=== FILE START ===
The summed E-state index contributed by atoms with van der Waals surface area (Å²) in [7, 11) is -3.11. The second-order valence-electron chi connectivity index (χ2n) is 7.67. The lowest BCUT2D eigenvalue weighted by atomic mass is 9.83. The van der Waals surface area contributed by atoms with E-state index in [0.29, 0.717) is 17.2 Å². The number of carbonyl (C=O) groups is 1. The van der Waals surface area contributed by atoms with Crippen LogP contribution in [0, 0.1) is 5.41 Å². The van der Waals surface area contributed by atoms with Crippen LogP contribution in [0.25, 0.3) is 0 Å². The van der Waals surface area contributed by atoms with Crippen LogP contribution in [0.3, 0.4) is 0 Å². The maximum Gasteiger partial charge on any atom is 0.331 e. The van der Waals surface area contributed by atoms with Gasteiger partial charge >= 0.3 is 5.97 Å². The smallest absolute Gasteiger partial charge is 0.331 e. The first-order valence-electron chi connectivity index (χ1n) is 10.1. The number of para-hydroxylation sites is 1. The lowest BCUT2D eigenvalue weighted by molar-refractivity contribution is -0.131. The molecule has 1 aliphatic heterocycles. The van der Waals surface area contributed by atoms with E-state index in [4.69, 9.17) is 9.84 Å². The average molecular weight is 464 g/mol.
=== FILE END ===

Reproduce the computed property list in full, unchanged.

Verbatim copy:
The summed E-state index contributed by atoms with van der Waals surface area (Å²) in [7, 11) is -3.11. The second-order valence-electron chi connectivity index (χ2n) is 7.67. The lowest BCUT2D eigenvalue weighted by atomic mass is 9.83. The van der Waals surface area contributed by atoms with E-state index in [0.29, 0.717) is 17.2 Å². The number of carbonyl (C=O) groups is 1. The van der Waals surface area contributed by atoms with Crippen LogP contribution in [0, 0.1) is 5.41 Å². The van der Waals surface area contributed by atoms with Crippen LogP contribution in [0.25, 0.3) is 0 Å². The van der Waals surface area contributed by atoms with Crippen LogP contribution in [0.3, 0.4) is 0 Å². The maximum Gasteiger partial charge on any atom is 0.331 e. The van der Waals surface area contributed by atoms with Gasteiger partial charge >= 0.3 is 5.97 Å². The smallest absolute Gasteiger partial charge is 0.331 e. The first-order valence-electron chi connectivity index (χ1n) is 10.1. The number of para-hydroxylation sites is 1. The lowest BCUT2D eigenvalue weighted by molar-refractivity contribution is -0.131. The molecule has 1 aliphatic heterocycles. The van der Waals surface area contributed by atoms with E-state index in [4.69, 9.17) is 9.84 Å². The average molecular weight is 464 g/mol.